I spotted this photo in a newspaper this week and had to post about it. It depicts a diver in the fjord of Kaldfjord near Tromsø in the Arctic Circle, blissfully unaware of the presence of two killer whales who have come up for air behind him.
The phrase ‘ignorance is bliss’ was coined in Thomas Gray’s Ode on a Distant Prospect of Eton College in 1742.
“To each his suff’rings: all are men,Condemn’d alike to groan,The tender for another’s pain;Th’ unfeeling for his own.Yet ah! why should they know their fate?Since sorrow never comes too late,And happiness too swiftly flies.Thought would destroy their paradise.No more; where ignorance is bliss,‘Tis folly to be wise”
Gray had been a pupil at Eton from 1727 to 1734, so he was therefore writing about his old school a few years after leaving it. Contrary to the traditional understanding of term as stating that it is a good thing to be uneducated, Gray is instead expounding a view that misfortunes will come to everyone in their own good time, and it would be cruel to inflict these truths on young people before they are ready to bear them.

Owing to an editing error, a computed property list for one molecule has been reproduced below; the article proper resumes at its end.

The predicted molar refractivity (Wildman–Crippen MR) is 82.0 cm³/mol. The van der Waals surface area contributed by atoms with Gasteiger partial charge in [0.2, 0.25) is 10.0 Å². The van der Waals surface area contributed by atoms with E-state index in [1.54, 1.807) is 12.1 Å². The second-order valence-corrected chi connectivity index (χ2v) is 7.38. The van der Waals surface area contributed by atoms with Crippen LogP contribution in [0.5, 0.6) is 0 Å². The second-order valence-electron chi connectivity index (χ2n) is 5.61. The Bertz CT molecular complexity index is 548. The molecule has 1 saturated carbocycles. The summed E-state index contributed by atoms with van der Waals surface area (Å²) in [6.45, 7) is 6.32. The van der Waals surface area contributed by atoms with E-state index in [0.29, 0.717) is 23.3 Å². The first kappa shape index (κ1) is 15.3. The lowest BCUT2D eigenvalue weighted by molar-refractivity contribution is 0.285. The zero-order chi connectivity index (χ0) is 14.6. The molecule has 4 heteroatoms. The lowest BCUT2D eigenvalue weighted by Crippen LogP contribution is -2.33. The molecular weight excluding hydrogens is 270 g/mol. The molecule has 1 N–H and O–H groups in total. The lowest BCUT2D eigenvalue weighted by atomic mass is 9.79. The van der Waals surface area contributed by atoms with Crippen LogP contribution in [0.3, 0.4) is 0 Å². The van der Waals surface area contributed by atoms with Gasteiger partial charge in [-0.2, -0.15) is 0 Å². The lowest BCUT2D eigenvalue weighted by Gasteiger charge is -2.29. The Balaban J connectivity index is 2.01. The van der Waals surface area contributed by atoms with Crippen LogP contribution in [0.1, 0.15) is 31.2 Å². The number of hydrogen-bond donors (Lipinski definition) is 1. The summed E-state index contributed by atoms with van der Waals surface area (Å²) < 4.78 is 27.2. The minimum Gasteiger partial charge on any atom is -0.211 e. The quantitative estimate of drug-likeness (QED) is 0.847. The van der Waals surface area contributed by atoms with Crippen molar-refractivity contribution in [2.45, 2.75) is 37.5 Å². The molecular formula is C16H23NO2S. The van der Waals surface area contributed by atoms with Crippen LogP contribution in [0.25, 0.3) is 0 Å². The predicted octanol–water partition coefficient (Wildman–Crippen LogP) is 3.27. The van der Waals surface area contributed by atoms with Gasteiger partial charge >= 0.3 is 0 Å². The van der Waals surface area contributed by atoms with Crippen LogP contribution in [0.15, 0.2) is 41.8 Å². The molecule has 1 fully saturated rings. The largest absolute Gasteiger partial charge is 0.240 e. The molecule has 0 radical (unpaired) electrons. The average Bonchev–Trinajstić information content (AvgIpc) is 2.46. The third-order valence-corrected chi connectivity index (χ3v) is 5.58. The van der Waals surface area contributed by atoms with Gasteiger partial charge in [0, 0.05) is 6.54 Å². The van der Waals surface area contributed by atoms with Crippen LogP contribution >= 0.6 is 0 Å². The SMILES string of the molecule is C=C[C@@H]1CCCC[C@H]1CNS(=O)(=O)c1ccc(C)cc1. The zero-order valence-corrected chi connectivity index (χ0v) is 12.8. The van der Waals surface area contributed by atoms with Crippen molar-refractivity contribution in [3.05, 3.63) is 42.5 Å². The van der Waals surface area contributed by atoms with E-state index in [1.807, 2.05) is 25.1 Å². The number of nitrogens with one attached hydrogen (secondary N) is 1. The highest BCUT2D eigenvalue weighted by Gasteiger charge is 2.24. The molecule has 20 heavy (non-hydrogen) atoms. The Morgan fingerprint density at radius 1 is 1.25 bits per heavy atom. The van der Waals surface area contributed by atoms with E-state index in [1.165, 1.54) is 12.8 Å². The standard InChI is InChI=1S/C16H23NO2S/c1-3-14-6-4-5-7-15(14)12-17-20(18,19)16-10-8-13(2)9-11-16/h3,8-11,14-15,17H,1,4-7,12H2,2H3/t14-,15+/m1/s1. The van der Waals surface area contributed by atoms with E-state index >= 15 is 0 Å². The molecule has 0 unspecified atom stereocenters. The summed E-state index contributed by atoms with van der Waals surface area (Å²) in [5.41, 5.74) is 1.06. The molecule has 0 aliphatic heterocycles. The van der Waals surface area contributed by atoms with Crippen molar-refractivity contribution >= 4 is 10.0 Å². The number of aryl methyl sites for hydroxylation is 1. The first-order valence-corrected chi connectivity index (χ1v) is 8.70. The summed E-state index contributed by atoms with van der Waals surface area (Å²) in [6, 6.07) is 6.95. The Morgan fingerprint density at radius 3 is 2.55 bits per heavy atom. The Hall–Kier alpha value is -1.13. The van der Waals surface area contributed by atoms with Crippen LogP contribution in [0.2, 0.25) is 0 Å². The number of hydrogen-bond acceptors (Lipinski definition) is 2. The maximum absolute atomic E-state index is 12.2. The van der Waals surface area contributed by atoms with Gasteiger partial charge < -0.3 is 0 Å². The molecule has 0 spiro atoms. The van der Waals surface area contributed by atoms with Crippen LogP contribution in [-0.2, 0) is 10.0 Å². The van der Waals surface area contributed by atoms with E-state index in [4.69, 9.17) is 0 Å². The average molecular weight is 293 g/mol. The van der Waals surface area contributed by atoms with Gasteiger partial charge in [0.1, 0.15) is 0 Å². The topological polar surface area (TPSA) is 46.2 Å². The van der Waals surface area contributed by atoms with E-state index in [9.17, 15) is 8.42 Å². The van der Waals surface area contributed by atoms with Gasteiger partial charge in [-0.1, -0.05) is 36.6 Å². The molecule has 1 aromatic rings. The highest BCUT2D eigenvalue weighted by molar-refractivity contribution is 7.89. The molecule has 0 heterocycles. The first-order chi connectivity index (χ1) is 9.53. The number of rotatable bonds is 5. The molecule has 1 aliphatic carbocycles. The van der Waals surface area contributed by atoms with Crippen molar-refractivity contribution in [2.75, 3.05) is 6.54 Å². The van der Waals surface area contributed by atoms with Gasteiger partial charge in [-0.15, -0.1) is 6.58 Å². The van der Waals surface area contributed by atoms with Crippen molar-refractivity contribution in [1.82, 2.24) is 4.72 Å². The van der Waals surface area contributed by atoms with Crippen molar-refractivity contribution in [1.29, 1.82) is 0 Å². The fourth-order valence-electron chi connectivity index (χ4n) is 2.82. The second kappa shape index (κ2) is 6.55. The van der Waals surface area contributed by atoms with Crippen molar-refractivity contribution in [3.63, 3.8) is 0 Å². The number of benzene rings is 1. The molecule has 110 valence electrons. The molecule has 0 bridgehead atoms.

When you consider the strong case to argue that smarter people tend to be further inclined to mental illnesses, it may be advisable to avoid pointing out other people’s looming killer whales before absolutely necessary.